All men have a prostate, an apricot-sized, muscular gland that produces some of the ingredients of semen. It sits just in front of the rectum and below the bladder.
In this article, we will explain what the prostate does, its basic structure, and what medical conditions can affect the prostate.
The prostate only appears in males. It secretes a fluid that keeps sperm alive while protecting them and the genetic code they carry.
The prostate contracts during ejaculation and squirts its fluid into the urethra.
During ejaculation, sperm travels along two tubes called vas deferens; they carry millions of sperm from the testes (where they are made) to the seminal vesicles.
The seminal vesicles are attached to the prostate and add extra fluid to the semen before it is sent down the urethra.
The site where the vas deferens meets the seminal vesicles is known as the ejaculatory duct.
The prostate contracts during ejaculation, closing off the opening between the bladder and urethra and pushing semen through at speed. This is why it is impossible to urinate and ejaculate at the same time.
The milky fluid produced by the prostate — prostatic fluid — makes up around 30 percent of the total fluid ejaculated (the rest is sperm and fluid from the seminal vesicles). Prostatic fluid protects sperm, helping them live longer and be more mobile. It contains a number of ingredients, including enzymes, zinc, and citric acid.
One of the enzymes in prostatic fluid is prostate-specific antigen (PSA); after ejaculation, PSA makes thickened semen runnier, helping sperm travel through it more easily, increasing their likelihood of successfully fertilizing an egg.
Although prostatic fluid is slightly acidic, the other components of semen make it alkaline overall; this is to counteract the acidity of the vagina and protect the sperm from damage.
The prostate is surrounded by connective tissue containing many muscle fibers; this capsule makes the prostate feel elastic to the touch. Scientists often split the prostate into four zones that encircle the urethra like layers of an onion. Here they are listed from outermost to innermost.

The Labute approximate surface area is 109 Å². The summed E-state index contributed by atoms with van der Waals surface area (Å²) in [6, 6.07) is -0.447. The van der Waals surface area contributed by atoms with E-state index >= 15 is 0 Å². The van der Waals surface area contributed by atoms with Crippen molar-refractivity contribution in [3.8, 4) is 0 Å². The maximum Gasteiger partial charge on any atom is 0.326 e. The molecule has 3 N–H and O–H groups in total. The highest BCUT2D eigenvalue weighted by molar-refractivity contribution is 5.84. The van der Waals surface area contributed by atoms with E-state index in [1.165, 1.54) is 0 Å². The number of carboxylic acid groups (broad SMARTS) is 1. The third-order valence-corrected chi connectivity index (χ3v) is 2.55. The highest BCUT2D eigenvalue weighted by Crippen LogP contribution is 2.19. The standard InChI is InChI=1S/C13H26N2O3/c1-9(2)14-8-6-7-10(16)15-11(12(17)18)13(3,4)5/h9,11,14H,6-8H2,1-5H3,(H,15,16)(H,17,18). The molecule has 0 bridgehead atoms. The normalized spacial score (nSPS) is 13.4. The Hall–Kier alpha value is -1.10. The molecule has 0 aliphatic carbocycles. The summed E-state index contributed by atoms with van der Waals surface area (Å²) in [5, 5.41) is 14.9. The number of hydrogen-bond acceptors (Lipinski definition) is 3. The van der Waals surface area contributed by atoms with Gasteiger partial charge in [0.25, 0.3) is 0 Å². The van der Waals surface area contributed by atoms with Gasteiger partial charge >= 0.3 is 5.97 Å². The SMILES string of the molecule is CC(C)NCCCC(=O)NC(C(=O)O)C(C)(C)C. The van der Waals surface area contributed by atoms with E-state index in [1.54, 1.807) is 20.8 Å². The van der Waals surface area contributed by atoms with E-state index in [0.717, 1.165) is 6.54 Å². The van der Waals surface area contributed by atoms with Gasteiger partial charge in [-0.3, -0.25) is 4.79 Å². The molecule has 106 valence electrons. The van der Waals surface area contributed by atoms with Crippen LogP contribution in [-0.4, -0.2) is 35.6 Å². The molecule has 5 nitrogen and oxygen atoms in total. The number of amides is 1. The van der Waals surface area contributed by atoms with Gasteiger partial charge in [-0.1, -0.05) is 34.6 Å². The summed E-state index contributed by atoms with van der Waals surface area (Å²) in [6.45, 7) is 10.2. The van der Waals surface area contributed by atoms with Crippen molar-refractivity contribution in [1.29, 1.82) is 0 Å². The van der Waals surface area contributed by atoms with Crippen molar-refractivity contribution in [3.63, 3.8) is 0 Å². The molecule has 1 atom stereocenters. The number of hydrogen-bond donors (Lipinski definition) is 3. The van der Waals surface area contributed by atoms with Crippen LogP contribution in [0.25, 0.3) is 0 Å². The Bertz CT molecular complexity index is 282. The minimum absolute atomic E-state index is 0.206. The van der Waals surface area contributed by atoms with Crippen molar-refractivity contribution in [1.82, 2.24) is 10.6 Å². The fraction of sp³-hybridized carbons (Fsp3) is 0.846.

Anterior fibromuscular zone (stroma) — made of muscular and fibrous tissue. Part of the capsule.
Peripheral zone — mostly situated toward the back of the gland, this is where most of the glandular tissue is.
Central zone — surrounds the ejaculatory ducts and makes up around one-quarter of the prostate's total mass.
Transition zone — this is the smallest part of the prostate and surrounds the urethra; it is the only portion of the prostate that continues to grow throughout life.
There are a number of ways in which the prostate can cause medical problems, including:
Enlarged prostate — also known as benign prostatic hypertrophy (BPH), this affects almost all men aged 50 or over.
It makes it difficult to urinate and, in rare, serious cases, can prevent urination entirely. Most commonly, the enlargement occurs in the transition zone.
Prostatitis — an inflammation of the prostate; this is sometimes caused by an infection.
The prostate and its function can be tested in a range of ways:
Digital rectal examination — the doctor inserts a finger into the rectum and feels the prostate. This can detect lumps, nodules, and cancer.
Prostate-specific antigen (PSA) — blood tests can assess the levels of this protein. High levels indicate an increased risk of prostate cancer.
Prostate biopsy — a needle inserted into the prostate via the rectum can take a sample of tissue to be tested in the lab.
Prostate ultrasound — also called a transrectal ultrasound, a probe is inserted into the rectum, positioning it close to the prostate. Sometimes a biopsy is taken at the same time.
In a nutshell
The prostate, a small muscular gland, produces an important fluid that transports sperm and keeps them safe. Although not vital for life, the prostate is vital for reproduction.